Tuesday, June 3, 2014
Horace Silver - Re-Entry (1965-6)
Review by John Ballon (A.AJ.):
Rare and essential live recordings that capture the great Horace Silver Quintet in action at New York City's Half-Note.
Always a force to be reckoned with, Silver's mid-60s band was consistently adventurous, original, and funky, anchored in the steady rhythms of bassist Larry Ridley and drummer Roger Humphries, and steeped in the passion of Joe Henderson's tenor sax.
In many ways, these recordings are defined by Henderson's inspired playing, as Joe gets many chances to step out, drenching each track with his unique and masterful sound. Henderson and Silver both stretch exuberantly on the band's signature hit, "Song For My Father," which actually surpasses the studio version in sheer excitement. There are two different versions of "The African Queen," both imbued with a hypnotic intensity that escalates with every note of Woody Shaw's trumpet. On "Que Pasa," Silver plays with subtlety, darkening the mood with gentle strokes of the keys.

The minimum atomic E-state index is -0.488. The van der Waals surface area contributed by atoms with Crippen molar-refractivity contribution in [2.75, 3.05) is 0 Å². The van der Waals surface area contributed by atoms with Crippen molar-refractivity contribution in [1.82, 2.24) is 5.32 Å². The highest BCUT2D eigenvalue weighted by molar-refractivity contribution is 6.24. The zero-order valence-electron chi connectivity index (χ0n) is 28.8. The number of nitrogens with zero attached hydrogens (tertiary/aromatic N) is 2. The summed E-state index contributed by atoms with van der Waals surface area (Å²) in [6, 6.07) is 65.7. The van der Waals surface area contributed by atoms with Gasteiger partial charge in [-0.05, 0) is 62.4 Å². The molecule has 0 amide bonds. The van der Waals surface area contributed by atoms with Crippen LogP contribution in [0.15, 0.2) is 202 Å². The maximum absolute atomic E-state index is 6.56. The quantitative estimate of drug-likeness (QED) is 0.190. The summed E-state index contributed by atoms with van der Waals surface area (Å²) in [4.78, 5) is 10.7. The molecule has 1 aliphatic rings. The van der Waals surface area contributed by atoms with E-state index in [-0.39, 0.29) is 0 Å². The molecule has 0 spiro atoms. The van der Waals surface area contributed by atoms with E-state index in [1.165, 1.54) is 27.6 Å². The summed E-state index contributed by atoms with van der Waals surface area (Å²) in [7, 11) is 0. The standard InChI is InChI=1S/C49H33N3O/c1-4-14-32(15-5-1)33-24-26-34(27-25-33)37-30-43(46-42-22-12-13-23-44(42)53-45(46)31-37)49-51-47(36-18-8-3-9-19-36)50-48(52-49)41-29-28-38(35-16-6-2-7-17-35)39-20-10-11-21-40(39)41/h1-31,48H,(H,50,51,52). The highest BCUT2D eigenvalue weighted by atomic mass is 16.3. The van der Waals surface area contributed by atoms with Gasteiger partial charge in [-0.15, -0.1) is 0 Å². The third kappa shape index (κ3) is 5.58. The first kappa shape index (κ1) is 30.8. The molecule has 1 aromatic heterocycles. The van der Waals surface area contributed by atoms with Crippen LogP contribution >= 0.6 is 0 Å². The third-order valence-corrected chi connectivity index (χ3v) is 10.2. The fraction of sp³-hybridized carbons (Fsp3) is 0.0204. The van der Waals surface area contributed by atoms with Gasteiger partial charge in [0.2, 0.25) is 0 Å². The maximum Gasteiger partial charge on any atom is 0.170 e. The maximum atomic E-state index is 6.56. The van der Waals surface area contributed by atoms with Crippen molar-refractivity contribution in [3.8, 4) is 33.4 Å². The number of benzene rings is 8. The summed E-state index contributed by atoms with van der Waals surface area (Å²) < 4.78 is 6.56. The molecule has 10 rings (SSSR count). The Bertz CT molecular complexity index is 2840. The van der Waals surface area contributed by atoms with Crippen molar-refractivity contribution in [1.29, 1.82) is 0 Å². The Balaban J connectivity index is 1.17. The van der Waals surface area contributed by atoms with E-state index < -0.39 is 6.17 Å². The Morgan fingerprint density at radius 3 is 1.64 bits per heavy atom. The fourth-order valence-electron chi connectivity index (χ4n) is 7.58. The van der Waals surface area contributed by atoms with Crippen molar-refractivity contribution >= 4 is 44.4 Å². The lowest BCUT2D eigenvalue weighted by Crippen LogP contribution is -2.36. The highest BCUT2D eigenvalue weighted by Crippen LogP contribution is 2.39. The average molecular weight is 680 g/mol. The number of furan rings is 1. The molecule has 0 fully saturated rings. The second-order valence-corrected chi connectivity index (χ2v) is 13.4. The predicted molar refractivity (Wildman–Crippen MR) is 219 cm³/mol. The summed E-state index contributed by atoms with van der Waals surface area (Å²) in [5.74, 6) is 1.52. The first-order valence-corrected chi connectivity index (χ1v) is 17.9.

Trumpeter Carmell Jones shows such authority on "The Natives Are Restless Tonight," that it is a wonder he did not attain greater levels of recognition. All of the five tracks on this CD are fairly lengthy, giving the band ample room to stretch.
The only tragedy is that none of the songs are allowed to end naturally, and the premature fade-out of Silver's solo at the end of "Song For My Father" is really frustrating. Nevertheless, this recording features the Horace Silver Quintet playing near the peak of its powers, and is easily recommended.
Note: Links for additional tracks from the same performances now in comments courtsey of Agmosk.